Netanyahu said it is hypocritical to deny Israel the right to identify itself as a Jewish state while demanding the creation of a Palestinian state.
Such people “want a national home for the Palestinians to be established alongside us, and that Israel will gradually turn into a binational, Arab-Israeli state, inside shrunken borders,” he charged.
Gershon Baskin, a left-wing activist who helped negotiate the release of kidnapped soldier Gilad Shalit, said Israel “is what it is by the nature of what it does and not what some law says. It won’t change anything except piss off the Arabs, the Palestinian citizens of Israel and everyone who hates Israel.”
Furthermore, Baskin said, the bill “raises the issue of the balance between the Jewish and democratic values of the state, which is a finely tuned balance and should not be upset.”
Baskin said the people championing the bill — including Netanyahu’s Likud and the Israel Home party — are “the most right wing elements” and that their motives are “nationalistic.”
Instead of making Arab citizens feel “marginalized,” he said, “we need to discuss how the Arab citizens of Israel can be partners in their own state, which is also the nation state of the Jewish people.
“I am not afraid of collective national minority rights,” he added. “In fact I want them, because I hope that in the future there will be a Jewish national minority in the Palestinian state and I want them to have collective national minority rights.”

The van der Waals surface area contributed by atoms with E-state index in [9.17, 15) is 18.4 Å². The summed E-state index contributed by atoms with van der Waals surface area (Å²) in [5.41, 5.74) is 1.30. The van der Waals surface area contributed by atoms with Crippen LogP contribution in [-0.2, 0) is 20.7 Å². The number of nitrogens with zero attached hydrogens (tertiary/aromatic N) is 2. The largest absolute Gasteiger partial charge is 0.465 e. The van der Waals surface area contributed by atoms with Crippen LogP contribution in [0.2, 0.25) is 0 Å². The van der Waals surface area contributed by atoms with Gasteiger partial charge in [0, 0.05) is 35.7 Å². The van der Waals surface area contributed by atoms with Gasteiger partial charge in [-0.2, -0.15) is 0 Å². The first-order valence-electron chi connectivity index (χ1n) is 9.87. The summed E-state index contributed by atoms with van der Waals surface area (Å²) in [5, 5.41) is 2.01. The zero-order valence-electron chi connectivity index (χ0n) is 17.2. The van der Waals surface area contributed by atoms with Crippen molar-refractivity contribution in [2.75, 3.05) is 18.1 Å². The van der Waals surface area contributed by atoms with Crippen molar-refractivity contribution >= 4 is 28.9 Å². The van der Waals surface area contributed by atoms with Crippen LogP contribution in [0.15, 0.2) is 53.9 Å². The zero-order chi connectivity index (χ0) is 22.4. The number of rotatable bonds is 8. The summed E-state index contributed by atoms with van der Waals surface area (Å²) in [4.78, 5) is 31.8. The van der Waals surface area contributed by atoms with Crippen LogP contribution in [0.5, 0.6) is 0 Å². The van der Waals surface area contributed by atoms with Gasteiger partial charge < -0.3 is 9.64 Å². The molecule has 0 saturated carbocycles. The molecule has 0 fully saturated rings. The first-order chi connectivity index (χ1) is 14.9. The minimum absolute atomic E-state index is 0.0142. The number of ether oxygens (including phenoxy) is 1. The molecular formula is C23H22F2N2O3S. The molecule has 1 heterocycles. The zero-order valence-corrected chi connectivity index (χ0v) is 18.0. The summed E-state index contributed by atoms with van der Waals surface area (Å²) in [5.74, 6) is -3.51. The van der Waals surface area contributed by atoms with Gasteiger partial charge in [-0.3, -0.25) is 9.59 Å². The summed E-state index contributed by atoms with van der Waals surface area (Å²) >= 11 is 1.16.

Yedidia Stern, a law professor at Bar-Ilan University and vice president of the Israel Democracy Institute, is also against the law “because it might undermine national solidarity.”
A self-described nationalist, Stern, an expert in Jewish law as well as religion and state issues, said he nonetheless fears any substantial change in the status quo.
“It’s not that I don’t want Israel to be the home of the Jewish nation. At the same time, one has to realize that since we don’t have a constitutional full bill of rights, the universal aspect of human rights isn’t guaranteed in the way Americans are used to.”
Unless the Jewish State Basic Law is counterbalanced by a Human Rights Basic Law, “the Jewish aspects of the state will be enhanced and the Jewish/Democratic balance could be disrupted,” Stern warned.
Stern said the bill is far from a done deal, even though it needs only 51 percent of the vote to be passed. He believes all 120 members of the Knesset will be present for the vote, assuming it comes to that.
Tsippi Livni’s Hatnuah party opposes the bill, and the Labor Party and Yesh Atid will likely oppose it as well.
For Efraim Inbar, director of the BESA center at Bar Ilan University, the bill is long overdue.
“We see attempts by the Arab minority to change Israel’s self-understood character” of Jewishness,” Inbar said, noting that some want to delete the Jewish content from Hatikva.
Israel, Inbar said, must have the right, anchored in law, to integrate Jewish symbols into its national symbols, just as several European countries have integrated crosses into their flags.
“It’s about time,” he said, that “Israel had a law stating it is entitled to have a Star of David on its flag and Hebrew as its national language.”